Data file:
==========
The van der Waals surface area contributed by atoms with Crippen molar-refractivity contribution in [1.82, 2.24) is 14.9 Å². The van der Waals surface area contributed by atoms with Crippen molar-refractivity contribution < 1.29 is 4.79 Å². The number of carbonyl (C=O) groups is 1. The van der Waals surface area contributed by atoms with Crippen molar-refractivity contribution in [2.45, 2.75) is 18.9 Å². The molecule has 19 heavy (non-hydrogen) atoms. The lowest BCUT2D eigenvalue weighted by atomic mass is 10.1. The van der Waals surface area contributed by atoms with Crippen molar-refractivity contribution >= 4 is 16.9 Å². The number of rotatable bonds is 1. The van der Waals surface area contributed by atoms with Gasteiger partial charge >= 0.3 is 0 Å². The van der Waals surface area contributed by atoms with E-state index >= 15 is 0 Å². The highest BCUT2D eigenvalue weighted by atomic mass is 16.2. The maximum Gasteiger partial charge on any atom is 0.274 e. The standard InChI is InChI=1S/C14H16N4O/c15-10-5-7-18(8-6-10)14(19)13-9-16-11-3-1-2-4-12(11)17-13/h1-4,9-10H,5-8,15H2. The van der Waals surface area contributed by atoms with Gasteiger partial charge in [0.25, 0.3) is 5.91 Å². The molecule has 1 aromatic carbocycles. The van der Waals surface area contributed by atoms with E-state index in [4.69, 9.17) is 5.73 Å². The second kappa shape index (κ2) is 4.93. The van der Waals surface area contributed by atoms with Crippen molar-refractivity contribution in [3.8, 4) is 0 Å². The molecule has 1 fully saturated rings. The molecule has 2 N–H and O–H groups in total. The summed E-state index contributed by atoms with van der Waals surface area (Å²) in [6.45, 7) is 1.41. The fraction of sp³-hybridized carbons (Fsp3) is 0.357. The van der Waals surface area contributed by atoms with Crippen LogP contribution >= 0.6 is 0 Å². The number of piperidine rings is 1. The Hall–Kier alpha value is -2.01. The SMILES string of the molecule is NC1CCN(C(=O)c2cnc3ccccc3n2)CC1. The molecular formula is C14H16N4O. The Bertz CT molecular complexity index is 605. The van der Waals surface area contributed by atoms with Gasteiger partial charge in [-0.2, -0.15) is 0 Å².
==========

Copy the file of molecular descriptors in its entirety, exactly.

The van der Waals surface area contributed by atoms with Crippen molar-refractivity contribution in [1.82, 2.24) is 14.9 Å². The van der Waals surface area contributed by atoms with Crippen molar-refractivity contribution < 1.29 is 4.79 Å². The number of carbonyl (C=O) groups is 1. The van der Waals surface area contributed by atoms with Crippen molar-refractivity contribution in [2.45, 2.75) is 18.9 Å². The molecule has 19 heavy (non-hydrogen) atoms. The lowest BCUT2D eigenvalue weighted by atomic mass is 10.1. The van der Waals surface area contributed by atoms with Crippen molar-refractivity contribution >= 4 is 16.9 Å². The number of rotatable bonds is 1. The van der Waals surface area contributed by atoms with Gasteiger partial charge >= 0.3 is 0 Å². The van der Waals surface area contributed by atoms with E-state index >= 15 is 0 Å². The highest BCUT2D eigenvalue weighted by atomic mass is 16.2. The maximum Gasteiger partial charge on any atom is 0.274 e. The standard InChI is InChI=1S/C14H16N4O/c15-10-5-7-18(8-6-10)14(19)13-9-16-11-3-1-2-4-12(11)17-13/h1-4,9-10H,5-8,15H2. The van der Waals surface area contributed by atoms with Gasteiger partial charge in [0.25, 0.3) is 5.91 Å². The molecule has 1 aromatic carbocycles. The van der Waals surface area contributed by atoms with E-state index in [4.69, 9.17) is 5.73 Å². The second kappa shape index (κ2) is 4.93. The van der Waals surface area contributed by atoms with Crippen molar-refractivity contribution in [3.8, 4) is 0 Å². The molecule has 1 fully saturated rings. The molecule has 2 N–H and O–H groups in total. The summed E-state index contributed by atoms with van der Waals surface area (Å²) in [6.45, 7) is 1.41. The fraction of sp³-hybridized carbons (Fsp3) is 0.357. The van der Waals surface area contributed by atoms with Crippen LogP contribution >= 0.6 is 0 Å². The number of piperidine rings is 1. The Hall–Kier alpha value is -2.01. The SMILES string of the molecule is NC1CCN(C(=O)c2cnc3ccccc3n2)CC1. The molecular formula is C14H16N4O. The Bertz CT molecular complexity index is 605. The van der Waals surface area contributed by atoms with Gasteiger partial charge in [-0.2, -0.15) is 0 Å².